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Skull base osteomyelitis.

Skull base osteomyelitis may develop as a complication of paranasal sinusitis or other regional infectious process or as an unfortunate sequelae of iatrogenic injury or trauma. Afflicted patients generally have some form of systemic immunocompromise, most often diabetes, or a history of external beam radiotherapy for a head and neck malignancy with the radiation portal encompassing the area of the skull base. (1) Before the era of systemic antimicrobial therapy, skull base osteomyelitis was almost universally fatal. Acute osteomyelitis often results in rapid lytic destruction of the skull base bone commonly associated with cranial nerve palsy/paralysis, and rarely, with craniovertebral instability and intracranial abscess formation. (2) It may or may not be associated with a deep fascial, orbital or intracranial soft tissue component. Chronic osteomyelitis, as seen in granulomatous conditions, is often much more indolent and slowly progressive. Patients may still exhibit cranial nerve palsies, albeit usually more slowly. As such, they are often able to compensate for these losses over time and hence often delay their clinical presentation.

In contradistinction to malignant otitis externa (otologic skull base osteomyelitis), nonotologic skull base osteomyelitis may pose a significant diagnostic clinical challenge. There are no pathognomic findings on clinical or radiographic examination which confirm skull base osteomyelitis. Tissue diagnosis is the key to both diagnosis and management of this rare entity. Preoperative CT or MRI-guided fine needle aspiration of accessible lesions is warranted for all skull base lesions. Unfortunately, this is not feasible in many cases due to inaccessibility. Thus, advanced open and/or endoscopic craniofacial approaches are required to allow for safe exposure of the affected areas. Preoperatively, it may not be possible to differentiate infectious from neoplastic entities that can present in a similar fashion. (3) Once access has been achieved, confirmatory biopsy should be sent for pathologic analysis. If osteomyelitis is confirmed, then aggressive surgical debridement of grossly affected bone, preserving neurovascular anatomy whenever possible, followed by culture-driven systemic antibiotic therapy (generally for 6 weeks) is the mainstay of treatment. Initial or suspected nonotologic osteomyelitis should be treated empirically to provide coverage for Staphylococcus aureus. (1) This is in contradistinction again to otologic osteomyelitis where empiric coverage for Pseudomonas aeruginosa should be provided. Cultures should always be sent to evaluate for possible fungal and tuberculosis pathologies as well. Serial gallium scans may be useful to follow these patients postoperatively as a marker of response to treatment. Serial CT and MRI scanning seems to be less useful in this regard.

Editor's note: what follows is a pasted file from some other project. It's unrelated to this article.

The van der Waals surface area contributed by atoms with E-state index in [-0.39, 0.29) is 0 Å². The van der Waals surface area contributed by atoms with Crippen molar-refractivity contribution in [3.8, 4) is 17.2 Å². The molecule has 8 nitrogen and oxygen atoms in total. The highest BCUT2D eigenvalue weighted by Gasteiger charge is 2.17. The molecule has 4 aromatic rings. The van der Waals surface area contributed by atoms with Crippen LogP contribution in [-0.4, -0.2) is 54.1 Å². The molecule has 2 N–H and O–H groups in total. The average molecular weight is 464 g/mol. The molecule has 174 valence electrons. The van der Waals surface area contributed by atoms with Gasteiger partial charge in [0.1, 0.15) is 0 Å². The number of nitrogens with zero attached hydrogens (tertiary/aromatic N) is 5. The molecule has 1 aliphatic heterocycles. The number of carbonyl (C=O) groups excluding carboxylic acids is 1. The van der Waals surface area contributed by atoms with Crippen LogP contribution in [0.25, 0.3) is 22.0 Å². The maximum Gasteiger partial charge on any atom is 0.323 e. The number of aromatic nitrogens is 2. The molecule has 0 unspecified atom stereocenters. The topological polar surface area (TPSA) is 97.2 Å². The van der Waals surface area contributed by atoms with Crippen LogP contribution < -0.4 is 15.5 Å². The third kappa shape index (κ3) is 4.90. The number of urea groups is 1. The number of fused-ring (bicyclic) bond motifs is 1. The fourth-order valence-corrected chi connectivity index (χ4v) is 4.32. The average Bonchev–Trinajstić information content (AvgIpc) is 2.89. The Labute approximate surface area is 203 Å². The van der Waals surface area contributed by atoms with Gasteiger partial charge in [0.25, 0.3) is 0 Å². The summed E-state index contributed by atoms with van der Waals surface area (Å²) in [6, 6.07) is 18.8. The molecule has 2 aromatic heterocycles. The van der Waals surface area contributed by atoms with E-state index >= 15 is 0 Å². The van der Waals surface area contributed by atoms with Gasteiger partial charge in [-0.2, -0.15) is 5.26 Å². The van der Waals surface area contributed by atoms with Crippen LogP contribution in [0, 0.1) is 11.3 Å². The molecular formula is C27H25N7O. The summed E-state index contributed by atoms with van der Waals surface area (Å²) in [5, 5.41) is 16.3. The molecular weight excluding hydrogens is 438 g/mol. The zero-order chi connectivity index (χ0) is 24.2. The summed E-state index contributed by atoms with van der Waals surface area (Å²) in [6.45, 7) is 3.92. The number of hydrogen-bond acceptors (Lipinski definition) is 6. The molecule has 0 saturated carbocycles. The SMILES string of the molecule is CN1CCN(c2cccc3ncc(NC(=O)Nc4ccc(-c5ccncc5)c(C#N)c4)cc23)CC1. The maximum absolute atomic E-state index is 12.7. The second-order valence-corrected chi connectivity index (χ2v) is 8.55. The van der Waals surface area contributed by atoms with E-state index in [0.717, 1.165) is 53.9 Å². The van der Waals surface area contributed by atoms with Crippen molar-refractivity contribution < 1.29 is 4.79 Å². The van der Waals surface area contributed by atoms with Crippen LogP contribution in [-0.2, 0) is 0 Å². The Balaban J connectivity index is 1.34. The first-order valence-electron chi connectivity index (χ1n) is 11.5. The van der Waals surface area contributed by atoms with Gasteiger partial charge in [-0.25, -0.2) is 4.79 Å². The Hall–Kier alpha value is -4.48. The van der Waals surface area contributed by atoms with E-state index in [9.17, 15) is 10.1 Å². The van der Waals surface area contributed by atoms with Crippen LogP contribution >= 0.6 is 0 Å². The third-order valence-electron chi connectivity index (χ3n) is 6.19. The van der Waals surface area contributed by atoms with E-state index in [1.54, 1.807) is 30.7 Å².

With aggressive surgical debridement facilitated by the broad exposure provided by modern craniofacial approaches, followed by tissue-guided systemic antimicrobial therapy, one can anticipate resolution of the progressive radiographic findings, and often times, note reversal or improvement of neural deficits (especially those of recent onset). Refractory cases and those arising in a radiated field may benefit from the adjunctive use of hyperbaric oxygen therapy (minimum of 30 dives). (4) The major difficulty encountered by the clinician treating this patient population remains that of establishing a sound diagnosis and differentiating this lesion from a neoplastic process.


1. Ducic Y. Management of osteomyelitis of the anterior skull base and craniovertebral junction. Otolaryngol Head Neck Surg 2003;128:39-42.

2. Stauffer RN. Pyogenic vertebral osteomyelitis. Orthop Clin North Am 1975;6:1015-1027.

3. Subburaman N, Chaurasia MK. Skull base osteomyelitis interpreted as malignancy. J Laryngol Otol 1999;13:775-778.

4. Steinhart H, Schulz S, Mutters R. Evaluation of ozonated oxygen in an experimental animal model of osteomyelitis as a further treatment option for skull-base osteomyelitis. Eur Arch Otorhinolaryngol 1999;256:153-157.

Yadranko Ducic, MD, FRCS(C), FACS

From the Otolaryngology and Facial Plastic Surgery, Fort Worth, TX.

Reprint requests to Yadranko Ducic, MD, FRCS(C), FACS, Director, Otolaryngology and Facial Plastic Surgery, 1500 South Main Street, Suite 303, Fort Worth, Texas, 76104. Email:

Accepted March 24, 2006.
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Article Details
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Author:Ducic, Yadranko
Publication:Southern Medical Journal
Geographic Code:1USA
Date:Oct 1, 2006
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